• Signature is dropped if code is changed !! This effectively forces a code review since the operation will no longer work as the additional permissions are gone until the module is re-signed. If re-signing requires intervention by a DBA, then that provides the DBA an opportunity to investigate what changed and decide if the module should be re-signed or needs to be fixed before being re-signed.
  • Signature is invalidated (but not dropped!) IF the module was created using WITH EXECUTE AS ...
    • OWNER: and the effective owner of the module changes. Ownership is determined by the principal_id column of sys.objects, and if that is NULL (which is the default value, or can be set using SCHEMA OWNER) then the principal_id column of sys.schemas for the schema_id that matches sys.objects.schema_id for that module. Things that can change ownership:
      1. Changing the object’s direct owner:
        1. to a different explicit value, or
        2. to an explicit value from NULL, or to NULL from an explicit value IF the explicit value is different than the principal_id column of sys.schemas for that module’s Schema
      2. Changing the object’s Schema IF the principal_id column of sys.objects is NULL and IF the principal_id column of sys.schemas has different values between the old and new Schemas
      3. Changing the object’s Schema’s owner IF the principal_id column of sys.objects is NULL
      4. Changing the Database’s owner IF:
        1. the object is directly owned by dbo, or
        2. the principal_id column of sys.objects is NULL and the Schema is owned by dbo
    • N'dbo': and the owner of the Database changes. This is due to a value of 1 (for dbo) being stored in the principal_id column of sys.objects.
    • SELF and the User creating the module is effectively dbo (according to the CURRENT_USER built-in function): and the owner of the Database changes. This is due to a value of 1 (for dbo) being stored in the principal_id column of sys.objects.

    Signature will become valid again if the effective owner is restored to the value it was when the module was signed.

  • Elevated permissions confined to signed code. Unlike Impersonation where the elevated permissions persist until the process / sub-process ends, or the REVERT command is executed, the permissions granted via the signature do not, by default, extend beyond the signed module. This means that you have full control over what code gets the extra permissions. If additional modules in a chain need to be granted additional privileges, then they can either be signed or counter-signed.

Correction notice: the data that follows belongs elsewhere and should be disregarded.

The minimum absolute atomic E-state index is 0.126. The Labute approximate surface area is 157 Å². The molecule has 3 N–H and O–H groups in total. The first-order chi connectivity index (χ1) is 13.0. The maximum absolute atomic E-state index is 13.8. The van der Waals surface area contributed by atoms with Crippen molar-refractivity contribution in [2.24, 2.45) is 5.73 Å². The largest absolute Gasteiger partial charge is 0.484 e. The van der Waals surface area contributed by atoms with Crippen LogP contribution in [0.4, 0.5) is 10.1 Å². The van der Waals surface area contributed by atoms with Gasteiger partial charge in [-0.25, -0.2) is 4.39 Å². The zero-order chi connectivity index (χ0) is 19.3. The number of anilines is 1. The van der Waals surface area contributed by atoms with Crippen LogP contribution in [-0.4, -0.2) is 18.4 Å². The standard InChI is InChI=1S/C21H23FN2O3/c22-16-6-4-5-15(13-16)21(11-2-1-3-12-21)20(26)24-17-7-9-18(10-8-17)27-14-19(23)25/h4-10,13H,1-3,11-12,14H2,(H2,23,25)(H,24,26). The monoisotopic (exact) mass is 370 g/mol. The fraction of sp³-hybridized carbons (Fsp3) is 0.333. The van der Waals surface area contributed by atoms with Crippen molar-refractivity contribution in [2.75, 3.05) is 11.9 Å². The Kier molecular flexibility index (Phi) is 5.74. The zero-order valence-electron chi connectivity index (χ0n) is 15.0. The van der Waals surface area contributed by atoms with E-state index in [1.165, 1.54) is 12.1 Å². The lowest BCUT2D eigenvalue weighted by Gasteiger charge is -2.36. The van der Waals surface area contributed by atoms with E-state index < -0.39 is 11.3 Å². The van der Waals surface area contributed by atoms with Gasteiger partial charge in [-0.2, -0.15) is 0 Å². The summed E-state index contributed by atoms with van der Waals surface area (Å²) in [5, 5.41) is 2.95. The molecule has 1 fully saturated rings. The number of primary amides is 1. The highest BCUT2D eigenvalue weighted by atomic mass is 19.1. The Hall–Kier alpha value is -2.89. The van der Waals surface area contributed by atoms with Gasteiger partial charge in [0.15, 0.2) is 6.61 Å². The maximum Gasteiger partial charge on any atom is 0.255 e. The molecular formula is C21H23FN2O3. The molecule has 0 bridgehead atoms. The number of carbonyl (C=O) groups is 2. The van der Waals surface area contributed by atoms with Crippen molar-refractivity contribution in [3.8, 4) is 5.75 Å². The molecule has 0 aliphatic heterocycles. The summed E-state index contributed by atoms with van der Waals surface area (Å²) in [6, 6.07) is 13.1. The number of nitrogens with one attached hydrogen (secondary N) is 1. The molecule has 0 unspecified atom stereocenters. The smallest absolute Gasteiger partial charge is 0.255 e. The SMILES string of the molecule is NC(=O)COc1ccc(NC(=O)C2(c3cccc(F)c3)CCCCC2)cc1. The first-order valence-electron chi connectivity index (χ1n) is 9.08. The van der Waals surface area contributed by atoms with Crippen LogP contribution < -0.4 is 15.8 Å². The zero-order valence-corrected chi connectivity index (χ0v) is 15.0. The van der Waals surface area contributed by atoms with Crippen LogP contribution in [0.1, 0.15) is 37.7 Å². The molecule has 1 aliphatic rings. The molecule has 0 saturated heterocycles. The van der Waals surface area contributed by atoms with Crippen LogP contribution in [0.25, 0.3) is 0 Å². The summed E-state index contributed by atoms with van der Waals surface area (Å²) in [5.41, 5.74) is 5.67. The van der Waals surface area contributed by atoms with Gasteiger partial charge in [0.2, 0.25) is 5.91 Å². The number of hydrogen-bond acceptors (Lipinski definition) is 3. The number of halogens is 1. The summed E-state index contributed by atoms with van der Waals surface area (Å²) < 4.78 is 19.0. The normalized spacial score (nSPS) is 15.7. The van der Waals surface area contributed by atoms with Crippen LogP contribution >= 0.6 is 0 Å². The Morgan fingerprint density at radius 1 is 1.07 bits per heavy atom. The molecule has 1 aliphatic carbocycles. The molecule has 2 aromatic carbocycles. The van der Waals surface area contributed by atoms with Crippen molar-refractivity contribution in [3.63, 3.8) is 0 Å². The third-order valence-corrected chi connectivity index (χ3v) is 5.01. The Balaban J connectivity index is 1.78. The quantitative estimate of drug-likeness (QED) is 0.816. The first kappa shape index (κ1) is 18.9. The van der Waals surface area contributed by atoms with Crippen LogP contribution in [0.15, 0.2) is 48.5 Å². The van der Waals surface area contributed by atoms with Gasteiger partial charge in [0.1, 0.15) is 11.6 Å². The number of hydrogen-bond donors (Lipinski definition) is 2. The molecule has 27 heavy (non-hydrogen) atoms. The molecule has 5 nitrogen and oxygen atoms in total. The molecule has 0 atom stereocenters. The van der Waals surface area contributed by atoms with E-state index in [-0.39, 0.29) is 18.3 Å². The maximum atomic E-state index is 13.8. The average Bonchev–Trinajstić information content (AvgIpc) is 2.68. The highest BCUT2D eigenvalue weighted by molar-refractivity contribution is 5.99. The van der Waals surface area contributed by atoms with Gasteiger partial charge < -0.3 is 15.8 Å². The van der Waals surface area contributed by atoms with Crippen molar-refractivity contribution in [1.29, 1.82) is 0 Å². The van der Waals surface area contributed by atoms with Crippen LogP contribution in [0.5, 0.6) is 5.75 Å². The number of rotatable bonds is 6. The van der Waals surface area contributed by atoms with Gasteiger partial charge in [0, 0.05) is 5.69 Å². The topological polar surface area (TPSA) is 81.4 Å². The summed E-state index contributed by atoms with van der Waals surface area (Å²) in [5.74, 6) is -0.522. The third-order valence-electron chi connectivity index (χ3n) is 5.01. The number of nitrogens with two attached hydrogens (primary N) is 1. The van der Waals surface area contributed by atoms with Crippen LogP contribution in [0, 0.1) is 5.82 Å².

• Multiple Signatures can be used to combine permission “sets”:

    You can have a Certificate-based Login that has been granted VIEW SERVER STATE and a separate Certificate-based User that has been granted the ALTER TABLE permission and then sign a Stored Procedure with both for Bulk operations. This approach would allow you to use either the Login or the User (or both) separately to sign other modules that require one of those permissions but not both at the same time. This works due to Module Signing being “in addition to” permissions.
    On the other hand, using Impersonation would require either using the same account in multiple scenarios, even if some of those scenarios didn’t need all of those permissions, or creating three accounts, one for each permission individually and one with the two permissions combined. This is due to only being able to impersonate one account at a time, and the fact that Impersonation is “instead of” permissions.

  • Less of a drag on performance than Impersonation


Asymmetric Keys and Certificates


Common Aspects

  • Consist of a Private Key and Public Key pair
  • Can have the Private Key removed
  • Common Properties: